time frame

Discussion in 'Technical Analysis' started by weld1, Jun 26, 2003.

  1. weld1


    i know this is a dumb question, but i don't think i have a good grip on that time frame thing(as well as alot of other stuff) without to much ridicule,and laughter can someone give me the jest of it please. thanks, weld1
  2. amg

    amg Guest

    "Time Frame" is short hand for specifying how long the data bar is in the chart you use to trade.

    So, a "Daily Time Frame" is a Daily Chart, a chart in which one bar of data is equal to one day.

    A 15-minute time frame is a chart that has one-bar equal to 15-minutes (15m).

    A 1-minute time frame is a chart that has one bar equal to 1-minute.

    Now, people will say to take the trend off a higher time frame or use a lower time frame to enter or exit a trade.

    This means if your bread and butter trading is swing trades on a "Daily Time Frame", you probably do your TA on a daily chart, but select which stocks/indices to consider by first looking at Weekly charts, that is, use a "Weekly Time Frame" to select the trend. This idea is covered extensively in Alexander Elders "Trading for a Living" book.

    Once your Daily support/resistance, or whatever, are determined and you are ready to trade, you then go to a lower time frame, for example, a "60-minute Time Frame" to select your entry and/or exit.

    You can do the same things with intraday trading by looking at 15m - 5m - 3m charts: 15m chart for trend, 5m chart for support/resistance, etc, 3m chart for entry/exit. Or 60m-15m-3m... the idea being to use three time frames to get an edge on gains.

    I'm not saying this is my system, or any system, but that's generally how time frames are used.

    Ana Maria
  3. An important observation is that techniques that work well in one itme frame, do not necessarily work in another. For example, trading a moving average works all right if it's at least a few days long, but I have never seen, say, an hour long moving average work as something to trade by itself. I have also seen that candlestick patterns that work well on the 10 or 15 minute charts are much less reliable on the 1 or 3 minute charts.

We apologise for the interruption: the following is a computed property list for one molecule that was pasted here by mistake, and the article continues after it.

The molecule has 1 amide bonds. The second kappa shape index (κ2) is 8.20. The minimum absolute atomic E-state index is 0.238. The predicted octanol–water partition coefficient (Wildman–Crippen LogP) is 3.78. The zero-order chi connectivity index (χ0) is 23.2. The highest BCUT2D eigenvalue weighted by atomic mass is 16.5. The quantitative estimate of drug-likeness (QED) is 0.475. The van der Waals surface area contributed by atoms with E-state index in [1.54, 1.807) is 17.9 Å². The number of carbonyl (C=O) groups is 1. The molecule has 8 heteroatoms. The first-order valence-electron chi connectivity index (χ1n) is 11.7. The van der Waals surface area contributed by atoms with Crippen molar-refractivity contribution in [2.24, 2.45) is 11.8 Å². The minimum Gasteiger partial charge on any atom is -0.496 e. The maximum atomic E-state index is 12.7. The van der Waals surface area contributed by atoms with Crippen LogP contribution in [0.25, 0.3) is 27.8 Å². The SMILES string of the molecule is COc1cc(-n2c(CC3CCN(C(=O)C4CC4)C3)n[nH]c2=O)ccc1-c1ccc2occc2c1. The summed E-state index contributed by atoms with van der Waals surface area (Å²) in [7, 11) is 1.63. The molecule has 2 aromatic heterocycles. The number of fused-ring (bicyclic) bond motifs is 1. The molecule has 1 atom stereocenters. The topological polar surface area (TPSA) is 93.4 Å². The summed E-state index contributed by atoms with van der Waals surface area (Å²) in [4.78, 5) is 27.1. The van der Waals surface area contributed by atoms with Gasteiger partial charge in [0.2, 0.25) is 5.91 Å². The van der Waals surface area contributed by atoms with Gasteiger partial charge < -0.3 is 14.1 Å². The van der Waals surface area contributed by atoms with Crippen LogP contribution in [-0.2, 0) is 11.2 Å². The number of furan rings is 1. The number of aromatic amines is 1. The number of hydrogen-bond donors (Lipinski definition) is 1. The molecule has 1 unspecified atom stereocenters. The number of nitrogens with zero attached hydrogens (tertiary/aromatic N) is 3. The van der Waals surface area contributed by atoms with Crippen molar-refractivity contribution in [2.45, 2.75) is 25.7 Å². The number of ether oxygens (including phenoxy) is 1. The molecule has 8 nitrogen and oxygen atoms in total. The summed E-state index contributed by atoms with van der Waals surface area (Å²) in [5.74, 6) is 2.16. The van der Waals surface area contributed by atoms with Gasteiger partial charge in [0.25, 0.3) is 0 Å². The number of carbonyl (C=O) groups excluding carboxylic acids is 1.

4. Two comments:

    1. Use the right spacing between time frames.

    2. tune your indicators so their signals work optimally on all selected time frames.

    Getting to this point is not easy. When you do you will seriously impact your bottom line in two ways:

    1. You will find you most efficient personal connection with the market for making money. staying ahead of the beat is a main failure of most people in ET. They are usually "overtraders".

    2. You will find a better market potential yield pace of operations. Pace varies but it will be on the time frame to see.


    Additionally, the general trend of the larger timeframe may be an indicator as to the validity or longevity of a setup in the smaller timeframe.

    ie Head and shoulders top with a bearish tilt of the neckline may not be as bearish as you think, if a solid uptrend exists on the larger timeframe.